Sunday, November 23, 2014

Little suburb near the prairie

Improved studio area in portion of family room.

We were busy around the house this weekend and re-arranged some furniture--hard work for the middle aged.  We have a long family room so I managed to squeeze two looms--the 27" Fanny and the 30" 8 shaft Loomcraft into new spaces that will take advantage of the natural, southern-exposure light of the family room.  I really like the way this has turned out.  Now I just have to weave there.

But today we took a seven mile walk on an 1800 acre restored prairie not far from my home.  The vistas were gorgeous--there were long periods of no sign of civilization. Rolling hills and trees blocked development that has spread into the cornfields of Illinois.  We have restored prairie just a a few blocks from our home.

It's a good time to be grateful to the Universe for plopping us here in this particular suburb so close to so many really nice natural areas. In just a few blocks in the other direction, we reach a long swath of riparian habitat that has been saved and restored.  Riparian refers to along the river and these habitats are vital for the survival of lots of species and I've seen beaver and other critters down in the "woods" and an amazing number of migrating birds. And, of course, the Great Horned Owl. I love hearing it hoot at night near my house, thanks to lots of green space provided in planning neighborhoods.

I am thankful for green space. And I'm trying my best to create a non-toxic environment on my own small plot of suburb.  We've successfully grown some nice prairie flowers but next year I want to go one step further. I have a large area in the back yard to devote to milkweed, bee balm and other plants to help bees and butterflies survive the harsh conditions civilization has created.

I have a special love for the Monarch Butterfly who has suffered from our predation on their habitat.  It is only a small backyard, but I figure, every back yard helps. And the front yard too! That is where we've had the most success with prairie plants like blue false indigo, goldenrod, yellow and purple coneflower, aster and more.  I want to expand that too. It is super pretty in summer and a few more feet would be nice.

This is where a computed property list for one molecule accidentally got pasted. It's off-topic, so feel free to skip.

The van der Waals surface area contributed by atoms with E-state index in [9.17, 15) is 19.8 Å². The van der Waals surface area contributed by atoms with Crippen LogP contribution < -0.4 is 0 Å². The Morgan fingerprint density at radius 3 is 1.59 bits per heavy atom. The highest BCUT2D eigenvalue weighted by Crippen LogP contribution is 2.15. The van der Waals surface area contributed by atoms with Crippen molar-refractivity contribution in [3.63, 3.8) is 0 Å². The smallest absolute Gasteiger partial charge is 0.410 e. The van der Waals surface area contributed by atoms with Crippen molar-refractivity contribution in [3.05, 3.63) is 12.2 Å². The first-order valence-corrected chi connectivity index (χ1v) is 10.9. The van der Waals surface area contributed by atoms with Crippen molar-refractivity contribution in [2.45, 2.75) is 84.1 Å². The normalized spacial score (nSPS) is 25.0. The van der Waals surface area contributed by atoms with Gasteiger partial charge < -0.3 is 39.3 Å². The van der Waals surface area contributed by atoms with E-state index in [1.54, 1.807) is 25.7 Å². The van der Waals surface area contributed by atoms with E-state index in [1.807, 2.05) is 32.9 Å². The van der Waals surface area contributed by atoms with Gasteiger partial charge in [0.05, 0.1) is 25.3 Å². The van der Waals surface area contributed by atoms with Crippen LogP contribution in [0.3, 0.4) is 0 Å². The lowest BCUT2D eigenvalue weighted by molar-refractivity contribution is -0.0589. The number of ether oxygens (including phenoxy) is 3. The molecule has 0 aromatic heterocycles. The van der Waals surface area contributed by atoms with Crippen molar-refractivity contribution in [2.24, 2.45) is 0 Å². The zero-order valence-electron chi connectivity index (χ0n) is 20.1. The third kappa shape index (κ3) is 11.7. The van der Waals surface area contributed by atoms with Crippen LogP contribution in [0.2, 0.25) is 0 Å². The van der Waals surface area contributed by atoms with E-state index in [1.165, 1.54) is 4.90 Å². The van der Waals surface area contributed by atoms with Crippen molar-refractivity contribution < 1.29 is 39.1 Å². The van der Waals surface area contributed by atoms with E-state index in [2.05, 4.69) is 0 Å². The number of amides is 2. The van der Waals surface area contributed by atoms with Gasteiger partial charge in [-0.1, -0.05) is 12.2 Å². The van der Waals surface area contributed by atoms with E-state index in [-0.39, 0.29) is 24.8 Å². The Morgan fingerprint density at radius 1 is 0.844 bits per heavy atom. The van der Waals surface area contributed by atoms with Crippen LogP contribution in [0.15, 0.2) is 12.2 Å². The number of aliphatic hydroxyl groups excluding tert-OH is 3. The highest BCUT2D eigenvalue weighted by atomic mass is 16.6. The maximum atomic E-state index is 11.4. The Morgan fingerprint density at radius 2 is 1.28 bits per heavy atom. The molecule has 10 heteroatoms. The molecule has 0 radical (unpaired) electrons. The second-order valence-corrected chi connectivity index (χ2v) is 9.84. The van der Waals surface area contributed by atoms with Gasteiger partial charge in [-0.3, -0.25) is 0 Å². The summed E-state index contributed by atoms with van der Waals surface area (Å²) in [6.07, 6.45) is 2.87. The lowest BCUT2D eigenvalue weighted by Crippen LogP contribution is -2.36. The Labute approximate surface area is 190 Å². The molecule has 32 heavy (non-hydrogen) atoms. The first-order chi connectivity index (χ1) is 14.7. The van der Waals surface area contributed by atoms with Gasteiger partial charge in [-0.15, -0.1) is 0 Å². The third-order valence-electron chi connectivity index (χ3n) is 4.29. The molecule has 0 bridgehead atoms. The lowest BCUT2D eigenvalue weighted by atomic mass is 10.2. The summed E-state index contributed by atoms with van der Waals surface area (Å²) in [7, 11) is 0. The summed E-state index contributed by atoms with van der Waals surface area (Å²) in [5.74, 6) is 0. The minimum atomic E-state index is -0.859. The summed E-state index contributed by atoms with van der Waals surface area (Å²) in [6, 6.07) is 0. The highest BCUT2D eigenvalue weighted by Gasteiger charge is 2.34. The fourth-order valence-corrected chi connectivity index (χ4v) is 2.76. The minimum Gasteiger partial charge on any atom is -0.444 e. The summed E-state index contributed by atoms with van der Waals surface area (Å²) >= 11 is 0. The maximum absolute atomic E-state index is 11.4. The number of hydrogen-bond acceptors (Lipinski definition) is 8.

Sunday, November 16, 2014


Carpal tunnel surgery

This is what my hand looked like about a month ago. It was two weeks after carpal tunnel release surgery and just before I had my stitches out. It looked worse before this.  Getting the stitches out was a giant relief because the tightness kept me from using my hand freely. Yes it hurt--not horribly but more annoyingly. In the long run, it was worth is though as my hand no longer goes numb. I've had trouble with carpal tunnel for years--decades in fact--perhaps dating back to my journalism days when I'd be up till all hours typing like a madwoman. Now my life, in contrast, is leisurely.

I have what one person told me was the "old-fashioned" kind of surgery, which means the type perfected in the last decade or so. Now they are using lasers and such, but I figured I should get what is tried and true. Now that the swelling is down and my palm is starting to look almost normal the difference is amazing.  No hand going numb at inconvenient times. I have lots of exercises to do (and I do them with both hands) and all kinds of stuff I need to do to get rid of the scar--vitamin E oil palm massages and this special kind of strip I wear over it at night that is supposed to get rid of the scar. You can get these at the drugstore.
Cormo dyed deep green was untouched for weeks.
The worst part of this was not being able to do anything fibery for several weeks. I did try to spin a bit toward the end, but it was awful. I had to wait for the stitches to be out. And then it took a bit to get my strength back up so the spinning went nicely.

 I did catch up on my reading and my friend Beth brought me her copy of the classic Keep Me Warm One Night Burnam & Burnam's out of print book about traditional weaving in Canada prior to the Industrial Revolution. It is a beautiful book and absolutely fascinating.  And then I'm working on my Master's so I did some reading for that too. Unfortunately it isn't a Masters in Fine Art because the university where I work doesn't have that, But I think Management and Organization Behavior can come in handy, especially when I have time to volunteer for weaving groups.

So this is why I've been missing from my blog for so long. Once I got use of my hand back, I've managed to do some spinning, but generally I had to play catch up--for one I had to write a paper for school. There hasn't been much going on with the looms either. I do have plans to move things around studio wise, but I'll save more of that for later.

The surgery really wasn't that bad. It was the stir crazy of not being able to use my hand that was the worst. It was the pain of unthinkingly picking something up with the bad hand that was unpleasant. The palm is still a bit sore, making yoga not so great, but all of that is going away, slowly but surely.  My major exercise has been walking, and in the past month I've managed to walk 140+ miles, which isn't bad.